The next part of the workshop was to develop a system of differentiable equations that brought together all of these relationships. We used the Lotka-Volterra equations, which are also known as the predator-prey equations. The key here was that the parameters and variables needed some tweaking through ODE packages in R, further simulation, and our own intuition in order to best describe the system. This was interesting considering we had three variables to work with: natural resource, a prey, and a predator. The transition from the statistical aspect of this to mathematical modeling was the trickiest part, to say the least, since our group had no real experience with differential equations, much less bridging math and statistics in this way. Luckily, the postgraduates, Drs. Kaufield and Rodriguez, running this workshop walked us through the process and taught us about these equations.
Two workshop attendees presenting their findings on the predator-prey dynamical system.
While I am still not completely comfortable with this last aspect, it was important to see the union of statistics and math modeling as a person who is mostly accustomed to the data analysis side. I have already started to look into creating a better system of differential equations this summer. And because I gained curiosity in this type of modeling after the workshop, I am also signed up for some extra math classes on ordinary and partial differential equations for next year and might even take some coursework in dynamical systems somewhere down the line.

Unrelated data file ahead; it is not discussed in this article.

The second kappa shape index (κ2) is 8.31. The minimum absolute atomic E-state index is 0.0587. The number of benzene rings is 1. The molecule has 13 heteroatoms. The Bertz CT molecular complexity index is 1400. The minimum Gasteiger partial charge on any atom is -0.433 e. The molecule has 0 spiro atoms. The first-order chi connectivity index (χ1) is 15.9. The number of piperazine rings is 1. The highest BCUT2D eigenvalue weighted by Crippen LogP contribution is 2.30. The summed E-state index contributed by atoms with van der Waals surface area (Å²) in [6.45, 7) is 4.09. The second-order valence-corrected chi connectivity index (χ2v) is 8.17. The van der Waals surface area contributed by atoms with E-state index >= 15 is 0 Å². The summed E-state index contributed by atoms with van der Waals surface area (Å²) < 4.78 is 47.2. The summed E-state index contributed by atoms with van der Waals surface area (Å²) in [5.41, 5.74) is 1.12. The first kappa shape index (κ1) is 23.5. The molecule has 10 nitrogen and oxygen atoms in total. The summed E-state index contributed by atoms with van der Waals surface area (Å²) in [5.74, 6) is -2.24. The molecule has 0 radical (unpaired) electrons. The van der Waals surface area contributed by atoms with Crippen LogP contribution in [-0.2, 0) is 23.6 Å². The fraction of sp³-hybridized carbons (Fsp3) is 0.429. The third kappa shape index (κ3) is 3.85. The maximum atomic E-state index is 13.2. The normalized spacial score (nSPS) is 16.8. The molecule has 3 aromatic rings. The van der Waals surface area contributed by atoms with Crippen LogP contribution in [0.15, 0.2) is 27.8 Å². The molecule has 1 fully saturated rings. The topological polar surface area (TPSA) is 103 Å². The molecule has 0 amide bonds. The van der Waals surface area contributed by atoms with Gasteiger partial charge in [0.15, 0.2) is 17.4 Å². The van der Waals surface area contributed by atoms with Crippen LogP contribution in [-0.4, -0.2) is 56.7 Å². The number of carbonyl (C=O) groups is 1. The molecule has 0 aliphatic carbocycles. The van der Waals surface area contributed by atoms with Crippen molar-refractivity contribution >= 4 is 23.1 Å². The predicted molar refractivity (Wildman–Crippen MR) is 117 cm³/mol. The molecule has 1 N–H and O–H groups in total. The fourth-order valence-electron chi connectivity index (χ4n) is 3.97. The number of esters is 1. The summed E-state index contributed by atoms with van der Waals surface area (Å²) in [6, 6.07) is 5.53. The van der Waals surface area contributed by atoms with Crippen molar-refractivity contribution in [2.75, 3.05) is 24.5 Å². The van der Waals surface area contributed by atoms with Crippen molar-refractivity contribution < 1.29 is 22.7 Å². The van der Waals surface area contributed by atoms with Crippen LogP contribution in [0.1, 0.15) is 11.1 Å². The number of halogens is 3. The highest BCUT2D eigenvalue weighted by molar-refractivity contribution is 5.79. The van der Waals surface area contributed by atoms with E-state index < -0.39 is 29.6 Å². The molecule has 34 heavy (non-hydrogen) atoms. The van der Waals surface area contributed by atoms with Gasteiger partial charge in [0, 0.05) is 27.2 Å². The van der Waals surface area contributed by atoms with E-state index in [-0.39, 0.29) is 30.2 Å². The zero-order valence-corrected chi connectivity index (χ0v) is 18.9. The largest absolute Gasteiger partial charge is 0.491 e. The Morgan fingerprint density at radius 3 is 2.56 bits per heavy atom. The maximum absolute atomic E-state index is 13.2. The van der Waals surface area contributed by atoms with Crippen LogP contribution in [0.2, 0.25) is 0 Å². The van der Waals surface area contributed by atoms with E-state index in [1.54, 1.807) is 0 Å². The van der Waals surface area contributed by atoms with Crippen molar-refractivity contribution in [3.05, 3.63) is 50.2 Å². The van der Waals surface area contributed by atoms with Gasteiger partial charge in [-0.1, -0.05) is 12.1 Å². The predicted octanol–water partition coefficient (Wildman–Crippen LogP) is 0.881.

Final thoughts: My key takeaways
Coming from California, it was interesting to see just how complicated these dynamic systems involving the seasonality of rain can be. It is important to note that our dynamical system was much more simplified, although still difficult to model with three variables, than the current drought in California. I can only imagine how many variables the analysts involved with this have to deal with, including legislation, people refusing to let their lawns go dry, and the system of aqueducts that go under farmer land which make modeling water levels quite challenging. Although difficult, there are plenty of mathematicians involved in the effort to conserve water in the most efficient way possible, including Clemson University’s Dr. Leah Jenkins who gave a great talk on the topic. I am curious enough from living in a section of California affected by this drought and by attending this workshop to continue to stay in the loop about what mathematicians will continue to do.